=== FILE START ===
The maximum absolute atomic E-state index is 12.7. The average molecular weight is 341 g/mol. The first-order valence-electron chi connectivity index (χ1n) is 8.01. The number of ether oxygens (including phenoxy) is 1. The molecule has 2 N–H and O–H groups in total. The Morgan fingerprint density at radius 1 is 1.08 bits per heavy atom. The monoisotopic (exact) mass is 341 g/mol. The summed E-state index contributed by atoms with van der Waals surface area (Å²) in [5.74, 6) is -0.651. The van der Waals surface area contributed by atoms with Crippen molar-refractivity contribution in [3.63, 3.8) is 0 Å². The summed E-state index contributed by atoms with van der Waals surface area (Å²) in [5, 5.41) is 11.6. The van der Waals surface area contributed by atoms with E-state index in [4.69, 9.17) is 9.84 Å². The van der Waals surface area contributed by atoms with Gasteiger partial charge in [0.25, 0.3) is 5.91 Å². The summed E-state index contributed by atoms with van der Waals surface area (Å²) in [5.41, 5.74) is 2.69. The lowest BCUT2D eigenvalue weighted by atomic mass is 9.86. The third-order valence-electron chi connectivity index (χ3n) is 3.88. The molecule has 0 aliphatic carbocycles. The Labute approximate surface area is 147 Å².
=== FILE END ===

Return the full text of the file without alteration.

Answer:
The maximum absolute atomic E-state index is 12.7. The average molecular weight is 341 g/mol. The first-order valence-electron chi connectivity index (χ1n) is 8.01. The number of ether oxygens (including phenoxy) is 1. The molecule has 2 N–H and O–H groups in total. The Morgan fingerprint density at radius 1 is 1.08 bits per heavy atom. The monoisotopic (exact) mass is 341 g/mol. The summed E-state index contributed by atoms with van der Waals surface area (Å²) in [5.74, 6) is -0.651. The van der Waals surface area contributed by atoms with Crippen molar-refractivity contribution in [3.63, 3.8) is 0 Å². The summed E-state index contributed by atoms with van der Waals surface area (Å²) in [5, 5.41) is 11.6. The van der Waals surface area contributed by atoms with E-state index in [4.69, 9.17) is 9.84 Å². The van der Waals surface area contributed by atoms with Gasteiger partial charge in [0.25, 0.3) is 5.91 Å². The summed E-state index contributed by atoms with van der Waals surface area (Å²) in [5.41, 5.74) is 2.69. The lowest BCUT2D eigenvalue weighted by atomic mass is 9.86. The third-order valence-electron chi connectivity index (χ3n) is 3.88. The molecule has 0 aliphatic carbocycles. The Labute approximate surface area is 147 Å².